In this article, John Storey contextualises and disseminates the findings of the IPA’s research into the Australian Constitution as part of the IPA’s analysis of the Voice to Parliament.
The IPA has been researching the consequences a potential Voice to Parliament would have to the political freedom, liberty, and equality of Australians since the Uluru Statement of the Heart was first being drafted.
At the same time the federal government is threatening to pass internet anti-misinformation laws, the same government has drafted a referendum question containing one of the most egregious acts of misinformation the Australian people have ever been subjected to.
The question to be put to voters at the forthcoming Voice referendum is so misleading that a senior barrister and constitutional law expert, Stuart Wood KC, believes it might be open to challenge in the High Court.
In October, Australians will be asked the following question:
‘A Proposed Law: to alter the Constitution to recognise the First Peoples of Australia by establishing an Aboriginal and Torres Strait Islander Voice. Do you approve this proposed alteration?’
This 29-word summary supposedly describes the proposed change to the Constitution, which will actually introduce a new Chapter to the Constitution.
The first line of the proposed Chapter IX states:
‘In recognition of Aboriginal and Torres Strait Islander peoples as the First Peoples of Australia’.
That is the extent of the ‘recognition’. One line.
The rest of the Chapter, three subsections, deals with the Voice. Subsection 129(1) creates the Voice, subsection 129(2) states the function of the Voice (to make representations to Parliament and the Executive about matters relevant to Indigenous Australians), and subsection 129(3) grants powers to the Parliament to make laws about the Voice, although such powers are ‘subject to this constitution’, meaning ultimately subject to the views of the High Court of Australia.
So, the vast majority of the proposed change is devoted to establishing and empowering the Voice. Yet the question that will be put to voters does not reflect this. There is no mention of the Voice making ‘representations’; that these representations can be made on any matter relating to Indigenous people (which in effect means any matter whatsoever); and no mention of the powers of the elected parliament to define the scope and powers of the Voice being subordinate to the High Court.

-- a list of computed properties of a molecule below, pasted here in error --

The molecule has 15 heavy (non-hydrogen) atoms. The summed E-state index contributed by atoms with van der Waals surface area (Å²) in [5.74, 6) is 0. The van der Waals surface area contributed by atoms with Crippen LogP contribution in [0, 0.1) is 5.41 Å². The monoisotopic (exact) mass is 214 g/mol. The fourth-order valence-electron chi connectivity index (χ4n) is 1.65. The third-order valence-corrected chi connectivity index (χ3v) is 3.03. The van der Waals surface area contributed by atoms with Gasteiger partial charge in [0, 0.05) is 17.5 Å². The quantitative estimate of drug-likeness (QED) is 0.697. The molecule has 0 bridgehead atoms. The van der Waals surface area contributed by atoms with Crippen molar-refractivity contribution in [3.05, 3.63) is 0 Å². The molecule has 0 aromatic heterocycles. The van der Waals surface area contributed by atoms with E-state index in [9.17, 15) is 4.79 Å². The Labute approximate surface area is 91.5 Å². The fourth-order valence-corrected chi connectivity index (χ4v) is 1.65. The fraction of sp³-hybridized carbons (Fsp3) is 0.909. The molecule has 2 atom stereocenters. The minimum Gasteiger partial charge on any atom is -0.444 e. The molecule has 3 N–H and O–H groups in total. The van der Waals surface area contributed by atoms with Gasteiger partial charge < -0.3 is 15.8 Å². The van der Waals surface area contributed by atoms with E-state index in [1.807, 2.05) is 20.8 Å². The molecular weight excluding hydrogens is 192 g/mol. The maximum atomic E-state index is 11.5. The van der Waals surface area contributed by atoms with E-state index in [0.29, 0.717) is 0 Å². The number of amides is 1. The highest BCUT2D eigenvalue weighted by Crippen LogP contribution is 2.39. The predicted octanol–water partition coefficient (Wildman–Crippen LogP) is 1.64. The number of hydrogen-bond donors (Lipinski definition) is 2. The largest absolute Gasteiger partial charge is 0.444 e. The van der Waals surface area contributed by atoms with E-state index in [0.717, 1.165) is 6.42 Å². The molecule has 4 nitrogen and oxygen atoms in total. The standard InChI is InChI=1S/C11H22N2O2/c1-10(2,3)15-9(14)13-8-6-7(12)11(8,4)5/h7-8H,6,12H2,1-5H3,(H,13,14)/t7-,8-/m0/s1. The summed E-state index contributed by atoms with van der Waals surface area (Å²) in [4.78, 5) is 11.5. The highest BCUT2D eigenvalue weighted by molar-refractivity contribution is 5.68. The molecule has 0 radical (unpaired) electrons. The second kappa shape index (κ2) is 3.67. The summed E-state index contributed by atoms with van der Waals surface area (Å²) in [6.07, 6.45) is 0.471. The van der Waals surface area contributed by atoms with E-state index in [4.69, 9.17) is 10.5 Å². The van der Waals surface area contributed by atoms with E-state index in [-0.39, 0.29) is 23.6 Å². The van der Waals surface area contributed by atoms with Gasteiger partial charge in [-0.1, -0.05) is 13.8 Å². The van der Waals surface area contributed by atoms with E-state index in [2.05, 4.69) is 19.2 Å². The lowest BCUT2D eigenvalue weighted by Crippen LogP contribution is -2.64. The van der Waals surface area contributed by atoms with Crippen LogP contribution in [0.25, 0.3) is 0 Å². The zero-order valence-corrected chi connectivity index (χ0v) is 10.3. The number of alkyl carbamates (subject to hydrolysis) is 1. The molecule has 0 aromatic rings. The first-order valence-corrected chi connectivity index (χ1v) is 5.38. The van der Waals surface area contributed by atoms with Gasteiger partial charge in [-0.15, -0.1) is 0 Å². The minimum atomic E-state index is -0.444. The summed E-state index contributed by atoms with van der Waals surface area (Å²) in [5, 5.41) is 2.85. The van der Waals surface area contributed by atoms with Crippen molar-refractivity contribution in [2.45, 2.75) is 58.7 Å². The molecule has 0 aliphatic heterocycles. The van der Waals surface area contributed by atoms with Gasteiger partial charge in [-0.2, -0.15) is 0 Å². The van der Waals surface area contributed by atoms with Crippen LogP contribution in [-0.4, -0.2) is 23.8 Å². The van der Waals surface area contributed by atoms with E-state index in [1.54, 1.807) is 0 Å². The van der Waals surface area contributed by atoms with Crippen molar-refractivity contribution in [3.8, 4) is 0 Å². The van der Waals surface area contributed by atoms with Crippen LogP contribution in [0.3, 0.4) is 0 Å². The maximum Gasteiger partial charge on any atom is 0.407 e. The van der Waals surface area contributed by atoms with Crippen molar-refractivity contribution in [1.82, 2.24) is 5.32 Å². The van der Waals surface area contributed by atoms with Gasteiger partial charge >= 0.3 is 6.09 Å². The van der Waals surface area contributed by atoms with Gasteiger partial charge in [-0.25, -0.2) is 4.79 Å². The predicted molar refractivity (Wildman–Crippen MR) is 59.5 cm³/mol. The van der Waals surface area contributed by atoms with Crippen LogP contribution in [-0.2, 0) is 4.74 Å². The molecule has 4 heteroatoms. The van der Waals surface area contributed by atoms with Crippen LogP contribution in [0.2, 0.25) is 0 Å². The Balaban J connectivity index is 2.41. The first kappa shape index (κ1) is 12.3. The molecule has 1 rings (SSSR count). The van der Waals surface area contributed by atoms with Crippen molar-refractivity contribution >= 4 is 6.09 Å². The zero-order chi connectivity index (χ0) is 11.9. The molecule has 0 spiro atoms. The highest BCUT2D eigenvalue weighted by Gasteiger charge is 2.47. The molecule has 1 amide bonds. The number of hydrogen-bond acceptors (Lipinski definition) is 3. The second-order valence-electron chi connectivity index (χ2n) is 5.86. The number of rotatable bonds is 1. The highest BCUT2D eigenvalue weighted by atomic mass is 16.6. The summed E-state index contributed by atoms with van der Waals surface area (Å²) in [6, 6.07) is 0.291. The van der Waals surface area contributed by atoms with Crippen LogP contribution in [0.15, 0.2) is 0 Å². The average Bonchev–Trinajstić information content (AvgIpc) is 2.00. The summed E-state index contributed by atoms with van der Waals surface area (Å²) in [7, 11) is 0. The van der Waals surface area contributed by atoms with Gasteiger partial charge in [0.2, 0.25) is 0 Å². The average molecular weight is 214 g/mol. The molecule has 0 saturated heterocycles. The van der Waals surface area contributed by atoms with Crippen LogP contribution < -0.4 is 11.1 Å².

For these reasons, Mr Wood believes that the question ‘misleads and misinforms’ voters, is ‘seriously deficient’ and leaves the referendum open to legal challenge in the High Court. Mr Wood believes that the provision of the Constitution dealing with referendums, section 128, requires that the referendum process must allow voters to ‘exercise a free and fair choice’ and that this requires that the referendum question must accurately reflect the proposed change.
Mr Wood’s advice also found that the unfair referendum process, including unequal funding arrangements, unfair tax concessions for the ‘Yes’ case, and the absence of a constitutional convention, also places in doubt whether a ‘free and informed choice’ can be made by the Australian people at the referendum.
To this list of procedural shortcomings must now be added the Australian Electoral Commission’s confirmation that despite the legislation governing referendums requiring answers to be ‘Yes’ or ‘No’, it will accept a tick as a yes vote, but crosses will be deemed invalid. This could have real consequences in a close referendum.
At the 1999 referendum on Australia becoming a republic, nearly one per cent of votes were deemed ‘informal’ (0.86 per cent for the republic vote and 0.95 per cent for the preamble question). If a tick is a valid yes vote, then it is reasonable to assume that many or even the vast majority of these informal votes were actually no votes using a cross.
About 18 million Australians are enrolled or eligible to enrol to vote. One per cent of voters casting an informal ‘No’ vote is 180,000 votes – enough to swing the result in a close contest.
Many proponents of the Voice denounce as fearmongering any claim that enshrining a race-based advisory body in the Constitution will create a ‘lawyers’ picnic’. But this scheme is mired in legal controversy before it has even started. If the Voice succeeds at the referendum, the safe bet is things will get much worse in the future.